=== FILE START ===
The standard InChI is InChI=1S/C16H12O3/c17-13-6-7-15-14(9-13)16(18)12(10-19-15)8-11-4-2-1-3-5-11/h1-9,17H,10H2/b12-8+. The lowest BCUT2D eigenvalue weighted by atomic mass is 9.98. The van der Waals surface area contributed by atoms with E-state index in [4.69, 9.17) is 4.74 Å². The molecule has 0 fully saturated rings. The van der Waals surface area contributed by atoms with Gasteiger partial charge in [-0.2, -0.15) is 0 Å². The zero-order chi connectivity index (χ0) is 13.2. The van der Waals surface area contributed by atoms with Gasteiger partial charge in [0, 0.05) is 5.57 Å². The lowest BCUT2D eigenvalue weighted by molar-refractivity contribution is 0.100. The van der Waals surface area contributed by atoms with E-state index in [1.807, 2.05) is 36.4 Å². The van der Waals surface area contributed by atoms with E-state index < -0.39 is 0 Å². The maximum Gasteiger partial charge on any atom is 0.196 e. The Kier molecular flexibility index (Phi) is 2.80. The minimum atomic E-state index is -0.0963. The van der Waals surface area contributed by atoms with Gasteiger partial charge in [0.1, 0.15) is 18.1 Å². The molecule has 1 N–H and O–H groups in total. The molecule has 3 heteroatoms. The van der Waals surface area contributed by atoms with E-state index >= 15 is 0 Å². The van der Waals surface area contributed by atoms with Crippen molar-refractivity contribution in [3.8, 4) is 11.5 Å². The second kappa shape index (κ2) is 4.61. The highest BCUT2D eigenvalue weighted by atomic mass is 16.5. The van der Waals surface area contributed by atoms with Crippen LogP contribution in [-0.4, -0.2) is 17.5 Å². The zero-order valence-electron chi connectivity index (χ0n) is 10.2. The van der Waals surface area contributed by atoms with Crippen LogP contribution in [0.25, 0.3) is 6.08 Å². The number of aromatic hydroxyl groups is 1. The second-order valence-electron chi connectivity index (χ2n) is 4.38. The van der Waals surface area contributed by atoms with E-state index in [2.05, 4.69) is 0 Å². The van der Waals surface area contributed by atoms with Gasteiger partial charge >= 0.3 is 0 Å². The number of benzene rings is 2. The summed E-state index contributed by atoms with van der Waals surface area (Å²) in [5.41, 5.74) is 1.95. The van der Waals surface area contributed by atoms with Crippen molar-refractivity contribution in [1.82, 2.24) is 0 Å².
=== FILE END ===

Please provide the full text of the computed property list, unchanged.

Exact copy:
The standard InChI is InChI=1S/C16H12O3/c17-13-6-7-15-14(9-13)16(18)12(10-19-15)8-11-4-2-1-3-5-11/h1-9,17H,10H2/b12-8+. The lowest BCUT2D eigenvalue weighted by atomic mass is 9.98. The van der Waals surface area contributed by atoms with E-state index in [4.69, 9.17) is 4.74 Å². The molecule has 0 fully saturated rings. The van der Waals surface area contributed by atoms with Gasteiger partial charge in [-0.2, -0.15) is 0 Å². The zero-order chi connectivity index (χ0) is 13.2. The van der Waals surface area contributed by atoms with Gasteiger partial charge in [0, 0.05) is 5.57 Å². The lowest BCUT2D eigenvalue weighted by molar-refractivity contribution is 0.100. The van der Waals surface area contributed by atoms with E-state index in [1.807, 2.05) is 36.4 Å². The van der Waals surface area contributed by atoms with E-state index < -0.39 is 0 Å². The maximum Gasteiger partial charge on any atom is 0.196 e. The Kier molecular flexibility index (Phi) is 2.80. The minimum atomic E-state index is -0.0963. The van der Waals surface area contributed by atoms with Gasteiger partial charge in [0.1, 0.15) is 18.1 Å². The molecule has 1 N–H and O–H groups in total. The molecule has 3 heteroatoms. The van der Waals surface area contributed by atoms with E-state index >= 15 is 0 Å². The van der Waals surface area contributed by atoms with Crippen molar-refractivity contribution in [3.8, 4) is 11.5 Å². The second kappa shape index (κ2) is 4.61. The highest BCUT2D eigenvalue weighted by atomic mass is 16.5. The van der Waals surface area contributed by atoms with Crippen LogP contribution in [-0.4, -0.2) is 17.5 Å². The zero-order valence-electron chi connectivity index (χ0n) is 10.2. The van der Waals surface area contributed by atoms with Crippen LogP contribution in [0.25, 0.3) is 6.08 Å². The number of aromatic hydroxyl groups is 1. The second-order valence-electron chi connectivity index (χ2n) is 4.38. The van der Waals surface area contributed by atoms with E-state index in [2.05, 4.69) is 0 Å². The van der Waals surface area contributed by atoms with Gasteiger partial charge >= 0.3 is 0 Å². The number of benzene rings is 2. The summed E-state index contributed by atoms with van der Waals surface area (Å²) in [5.41, 5.74) is 1.95. The van der Waals surface area contributed by atoms with Crippen molar-refractivity contribution in [1.82, 2.24) is 0 Å².